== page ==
I was again most moved by Longoria, who benefits from the way Brooks’ text positions the character as the most vulnerable and compassionate of the women but also is one of those actors who is capable of accessing emotional expression in such an authentic fashion that identification is almost impossible to escape.

I found the impact of Hannah Mae Sturges’ work to have increased the most. As much as I admired the performance before, seeing it this time felt more like a revelation, an electric and mercurial infusion of energy halfway through.

Which is not diminish the work of MK Kopp and Hannie Griffin, who lose nothing from the earlier renditions but in person render more complexity to their characters. Hilda, in particular, benefits on the live stage because the cameras just did not capture the more subtle aspects of Kopp’s performance that make the character more than the stereotypical “bitch” that is her surface.

The direct comparisons to the United States in 2023 are also much more obvious. Playwright Brooks has crafted one of the more adroit parables connecting the rise of Fascism in Germany to our recent history. Let’s face it, in the sphere of public discourse it is a notion that has been overworked into a cliche (intentionally?). So even in art, it is a challenge to capture a fresh take on it, but Brooks does it in spades. And, although not a comedy, per se, the anachronism of contemporary pop culture as identifiers for these young women and the performances makes this play an unexpected blast. A good time that stays with you long after you leave the theatre.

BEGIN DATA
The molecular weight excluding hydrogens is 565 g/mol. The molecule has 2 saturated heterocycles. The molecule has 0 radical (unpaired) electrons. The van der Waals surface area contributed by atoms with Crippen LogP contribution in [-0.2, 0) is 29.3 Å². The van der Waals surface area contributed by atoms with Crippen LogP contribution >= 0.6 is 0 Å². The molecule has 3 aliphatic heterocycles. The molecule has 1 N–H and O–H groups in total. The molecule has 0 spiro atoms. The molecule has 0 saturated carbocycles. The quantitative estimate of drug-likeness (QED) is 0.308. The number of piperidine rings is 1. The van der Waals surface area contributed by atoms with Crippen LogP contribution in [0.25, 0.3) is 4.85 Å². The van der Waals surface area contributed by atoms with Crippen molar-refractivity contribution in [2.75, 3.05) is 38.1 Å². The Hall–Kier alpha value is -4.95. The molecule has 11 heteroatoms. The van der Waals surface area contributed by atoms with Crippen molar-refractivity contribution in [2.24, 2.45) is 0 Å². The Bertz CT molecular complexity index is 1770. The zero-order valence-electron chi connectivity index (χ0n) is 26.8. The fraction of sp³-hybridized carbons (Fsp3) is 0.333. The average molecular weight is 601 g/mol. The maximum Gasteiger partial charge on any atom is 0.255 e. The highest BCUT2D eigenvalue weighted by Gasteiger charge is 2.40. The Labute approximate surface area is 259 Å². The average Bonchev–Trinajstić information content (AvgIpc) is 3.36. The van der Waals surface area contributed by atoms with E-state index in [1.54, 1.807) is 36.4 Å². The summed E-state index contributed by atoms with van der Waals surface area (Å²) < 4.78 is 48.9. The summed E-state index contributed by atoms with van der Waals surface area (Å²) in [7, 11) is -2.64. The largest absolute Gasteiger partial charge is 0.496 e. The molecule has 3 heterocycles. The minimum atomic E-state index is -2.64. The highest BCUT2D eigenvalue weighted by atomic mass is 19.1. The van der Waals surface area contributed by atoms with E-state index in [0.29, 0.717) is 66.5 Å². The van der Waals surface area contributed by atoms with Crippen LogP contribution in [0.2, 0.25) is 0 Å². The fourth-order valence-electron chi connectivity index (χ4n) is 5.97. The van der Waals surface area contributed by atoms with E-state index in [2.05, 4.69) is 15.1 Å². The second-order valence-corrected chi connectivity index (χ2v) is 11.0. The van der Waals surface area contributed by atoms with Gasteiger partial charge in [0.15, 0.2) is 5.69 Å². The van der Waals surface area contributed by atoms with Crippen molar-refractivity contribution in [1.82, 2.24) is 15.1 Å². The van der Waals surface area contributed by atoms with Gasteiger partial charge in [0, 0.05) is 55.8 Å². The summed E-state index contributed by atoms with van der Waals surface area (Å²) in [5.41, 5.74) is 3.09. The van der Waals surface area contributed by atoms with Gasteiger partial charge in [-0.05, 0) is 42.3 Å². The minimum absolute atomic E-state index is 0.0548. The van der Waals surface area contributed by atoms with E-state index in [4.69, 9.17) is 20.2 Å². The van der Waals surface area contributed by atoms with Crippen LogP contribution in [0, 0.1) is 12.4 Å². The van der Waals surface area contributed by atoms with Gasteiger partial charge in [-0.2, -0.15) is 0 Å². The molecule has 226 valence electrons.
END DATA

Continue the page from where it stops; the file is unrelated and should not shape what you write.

An-Lin Dauber’s set design is minimalist and the near abstraction is appropriately suggestive and works in effective concert with Christina Tang’s lights and Carsen Joenk’s sound. The costumes by Ashleigh Poteat are a range of fetching uniformity, and the actors change onstage in transitions so we get to see the black shorts and swastika-emblazoned white t-shirts that are emblematic of the sly humor and irony at work.

Hitler’s Tasters is a tightly constructed production, one honed to a fine edge over time. Michelle Kholos Brooks’ text takes no small risk but winds up disconcertingly relatable and engaging so that the provocative aspect will pay dividends over time. I’m certainly grateful to have had the opportunity to see it live. 

Hitler’s Tasters

February 2, 3, 4, 8, 9, & 10 @ 7:30 pm Sunday,
February 5 & 12 @ 2:30 pm

ShPIeL-Performing Identity and New Light Theatre
Kentucky Center
501 West Main Street
Louisville, KY 40202

Keith Waits is a native of Louisville who works at Louisville Visual Art during the days, including being the host of Artists Talk with LVA on WXOX 97.1 FM / ARTxFM.com, but spends most of his evenings indulging his taste for theatre, music and visual arts. His work has appeared in LEO Weekly, Pure Uncut Candy, TheatreLouisville, and Louisville Mojo. He is now Managing Editor for Arts-Louisville.com.